@tabithalou: This what they not showing you on the media. These young men cleaning up after the riot. #Ferguson
HOLY SHIT, IT WAS THE ORIGINAL ONE
MAKE A WISH
the first post ever on tumblr
this was why they put the reblog button on the bottom of posts
I THOUGHT I WAS GOING TO SEE LINDSAY LOHAN OR SOME SHIT WOW
Always reblog because perfection.
- Louis Sachar
What if verbal abuse left the same scars as physical abuse? Would it be taken more seriously? That’s what photographer Richard Johnson hopes to accomplish with his new photo project, “Weapons of Choice.”
The series uses a makeup artist to put bruises and scars on photo subjects. Embedded in these violent marks are some hateful words typically associated with abuse, such as “Stupid,” “Dumb,” “Trash” and others that are much, much worse.
Remembering a Generation with @notmynonni
Italy Instagrammer Tiana Kai Madera (@tianapix) captioned one of her photos “not my nonna,” using the affectionate word for “grandma” in Italian. When her community was amused by the happy nature of the shot, she started the account @notmynonni (nonni means “grandparents”) to capture quintessential Italian scenes of elderly people going about their daily lives—in the streets, in winter coats, or standing next to old cars. “The older the nonni, the more moved people get—and I hope to capture Italy and all of its nonni,” she explains.
Tiana’s grandfather, to whom the account is dedicated, had Sicilian parents. She says she feels closer to him after moving to Florence from Miami. “I see my grandpa in many nonni that I photograph,” she says. “Some I stop and chat with, others I smile and move on and sometimes assist them if they need help down a step. Each of us has a nonno or nonna inside these strangers.”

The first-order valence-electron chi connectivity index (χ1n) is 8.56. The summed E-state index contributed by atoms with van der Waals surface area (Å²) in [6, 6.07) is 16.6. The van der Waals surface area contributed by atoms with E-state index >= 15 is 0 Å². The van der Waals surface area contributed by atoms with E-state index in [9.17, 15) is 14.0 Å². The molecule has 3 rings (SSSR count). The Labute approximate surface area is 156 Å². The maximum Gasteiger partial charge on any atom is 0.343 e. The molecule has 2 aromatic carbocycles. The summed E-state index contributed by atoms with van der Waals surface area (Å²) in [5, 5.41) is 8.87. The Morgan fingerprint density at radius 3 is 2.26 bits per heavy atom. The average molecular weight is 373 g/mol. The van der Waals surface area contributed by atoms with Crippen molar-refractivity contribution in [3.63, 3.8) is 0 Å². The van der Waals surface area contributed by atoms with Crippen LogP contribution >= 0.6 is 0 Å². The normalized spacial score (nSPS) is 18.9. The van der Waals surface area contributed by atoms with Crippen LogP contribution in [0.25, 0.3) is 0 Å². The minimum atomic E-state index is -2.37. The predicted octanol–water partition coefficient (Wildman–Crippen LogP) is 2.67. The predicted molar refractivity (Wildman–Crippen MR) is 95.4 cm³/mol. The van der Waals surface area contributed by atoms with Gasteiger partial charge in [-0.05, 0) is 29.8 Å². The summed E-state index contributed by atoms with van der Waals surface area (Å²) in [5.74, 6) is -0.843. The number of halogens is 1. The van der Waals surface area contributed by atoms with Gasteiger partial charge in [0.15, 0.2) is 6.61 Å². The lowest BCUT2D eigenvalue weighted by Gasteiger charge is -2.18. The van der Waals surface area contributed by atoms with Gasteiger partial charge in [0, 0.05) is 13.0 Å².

Other Instagrammers joined in, using the #notmynonni hashtag to share photos of other people’s grandpas and grandmas.
Tiana feels the love for the account comes from the fact that “everyone has an elderly figure that they love,” and she enjoys seeing people share affectionate photos of nonni all over the world.
"This project reminds us to be kind, to love our family and others."
Going Back to the Roots with Henrique Oliveira’s Transarquitetônica
Brazilian artist Henrique Oliveira invites spectators to step inside his latest artwork and explore a giant wooden maze at São Paulo Museum MAC. His largest installation to date, Transarquitetônica is a 70 meter (229.66 ft) interactive sculpture made of tapumes, a plywood material traditionally used for cheap housing in Brazil. As the piece’s name suggests, Oliveira’s work speaks to the concept of time and evolution. Spectators discover spaces of contrast, as certain areas reference today’s modern architecture while sprawling branches symbolize man’s first dwelling.